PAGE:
In these radiographic examinations, the outline of the lamina dura of the root process of non-erupted tooth is searched; suggestive images of apical disruption; of the relationship of the root apex in the osseous space limited by the cortical bone of the maxillary sinus; the canine crown relationship with the roots of neighboring teeth; tooth positioning in the arch and presence of pathological processes.11 Prototyping, on its turn, aims besides diagnosing an included maxillary canine impaction, create a specific accessory for tooth tractioning and assisting the surgeon in intraoperative tooth exposure and individualized accessory bonding.6,7

Canine location is of primary importance for the determination of access to the tooth and appropriate surgical procedure, as well as the direction of orthodontic force application.11

Treatment alternatives

After individual assessment of malocclusion and with the various current mean of diagnosis available, it is possible to prevent or even avoid the impactions and/or ectopic eruption of canines, being this a relevant fact in clinical planning.

In this way, conducing an ectopic tooth to its proper position in the dental arch is regarded as ideal for health, function and patient's esthetic and the clinician can consider various options for treatment, including:

a) Follow up where only periodic controls should be performed to verify the occurrence of pathological conditions; b) autogenic transplantation of canine; c) extraction of impacted canine and movement of premolar into its space; d) ulectomy, with or without ostectomy (eruption tunnel); e) coronary surgical exposure of tooth for bonding of orthodontic accessories, bonding with steel wire or perforation of the enamel for steel wire passage for later orthodontic traction; f) prosthetic rehabilitation for canine replacing1,2,3,5,6,9,10,11,17

Autogenous transplantation

Surgical procedure which extracts the retained canine and immediately transplants it to an artificial alveolus in the alveolar ridge. There is frequent risk of pulp necrosis, root resorption and loss of transplanted tooth.8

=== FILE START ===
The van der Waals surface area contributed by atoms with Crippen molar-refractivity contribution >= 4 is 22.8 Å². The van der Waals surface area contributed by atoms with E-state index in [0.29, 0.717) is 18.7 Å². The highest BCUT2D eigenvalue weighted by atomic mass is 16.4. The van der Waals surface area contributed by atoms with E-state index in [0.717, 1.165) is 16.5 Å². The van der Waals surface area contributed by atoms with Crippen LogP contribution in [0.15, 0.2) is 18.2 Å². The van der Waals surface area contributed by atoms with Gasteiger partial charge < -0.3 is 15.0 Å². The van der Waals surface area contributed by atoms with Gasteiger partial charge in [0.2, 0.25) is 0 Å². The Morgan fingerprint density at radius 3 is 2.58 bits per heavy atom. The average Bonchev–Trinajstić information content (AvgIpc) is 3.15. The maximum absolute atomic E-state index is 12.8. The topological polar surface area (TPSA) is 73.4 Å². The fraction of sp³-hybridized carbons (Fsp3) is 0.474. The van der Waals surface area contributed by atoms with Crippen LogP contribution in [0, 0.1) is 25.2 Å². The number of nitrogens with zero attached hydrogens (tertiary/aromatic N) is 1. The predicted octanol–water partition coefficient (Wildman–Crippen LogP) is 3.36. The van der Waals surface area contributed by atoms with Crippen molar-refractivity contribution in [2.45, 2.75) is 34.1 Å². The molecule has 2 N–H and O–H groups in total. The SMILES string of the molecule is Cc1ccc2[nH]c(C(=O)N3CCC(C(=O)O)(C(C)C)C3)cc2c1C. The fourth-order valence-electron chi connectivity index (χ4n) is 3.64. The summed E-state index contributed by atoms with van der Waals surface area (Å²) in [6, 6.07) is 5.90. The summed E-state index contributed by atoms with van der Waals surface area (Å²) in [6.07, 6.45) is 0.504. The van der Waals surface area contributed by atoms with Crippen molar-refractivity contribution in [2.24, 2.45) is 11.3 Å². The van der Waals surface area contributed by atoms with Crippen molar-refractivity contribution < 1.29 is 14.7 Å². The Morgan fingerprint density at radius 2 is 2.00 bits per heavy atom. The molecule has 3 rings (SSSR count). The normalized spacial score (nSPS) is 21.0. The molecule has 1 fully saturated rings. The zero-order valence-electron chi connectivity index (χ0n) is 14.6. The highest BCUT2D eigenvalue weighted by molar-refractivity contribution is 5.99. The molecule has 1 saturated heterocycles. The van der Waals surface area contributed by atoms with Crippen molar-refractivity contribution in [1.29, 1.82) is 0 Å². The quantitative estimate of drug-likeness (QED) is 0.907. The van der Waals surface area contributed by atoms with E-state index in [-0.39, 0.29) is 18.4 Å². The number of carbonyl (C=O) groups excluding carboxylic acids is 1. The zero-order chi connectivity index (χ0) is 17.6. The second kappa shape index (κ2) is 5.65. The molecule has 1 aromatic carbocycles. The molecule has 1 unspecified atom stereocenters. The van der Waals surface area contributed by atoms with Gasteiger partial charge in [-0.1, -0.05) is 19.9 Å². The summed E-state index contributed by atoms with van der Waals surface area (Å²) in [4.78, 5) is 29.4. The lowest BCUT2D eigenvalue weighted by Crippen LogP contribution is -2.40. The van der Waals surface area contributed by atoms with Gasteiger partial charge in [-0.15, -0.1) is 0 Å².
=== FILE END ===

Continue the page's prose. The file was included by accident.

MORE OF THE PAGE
Extraction of retained canine

Should be considered when it is ankylosed and prevents the realization of a transplant or a tractioning; or with external and/or internal root resorption; or with severe root disruption; or with a severe impaction for example, with the canine located between the roots of central and lateral incisors; or if the occlusion is acceptable, with the first premolar occupying the place of a canine; or, with pathological changes such as cysts or infections, and if the patient refuses to undergo orthodontic treatment.

In some of these cases, patient rehabilitation is required for treatment complementation after extraction. Orthodontic rehabilitation can be performed promoting space closure by the movement of neighboring teeth since the premolar is on the same axial position of the canine, the prosthetic orthodontic treatment recovering space for the installation of dental prosthesis, or simply if there is enough space, the placement of a fixed prosthesis.8,10,11

Extraction of deciduous canine

Is indicated when the permanent canine has the potential of eruption, or is with half of its root formed and being not so much horizontal.8,10

Orthodontic tractioning

Currently, with the possibility of early diagnosis and the development of orthodontic-surgical techniques, the more conservative treatments are more desirable, such as the orthodontic surgical tractions, followed by leveling and alignment of teeth in the arch until enough space is obtained to accommodate the canine. This treatment represents the preferred procedure in the permanent dentition and consists of the surgical access to the retained canine for fixation of the orthodontic accessory, by which a force is applied to perform its traction until the correct positioning in the dental arch.1,3,5,8,9,10,16,17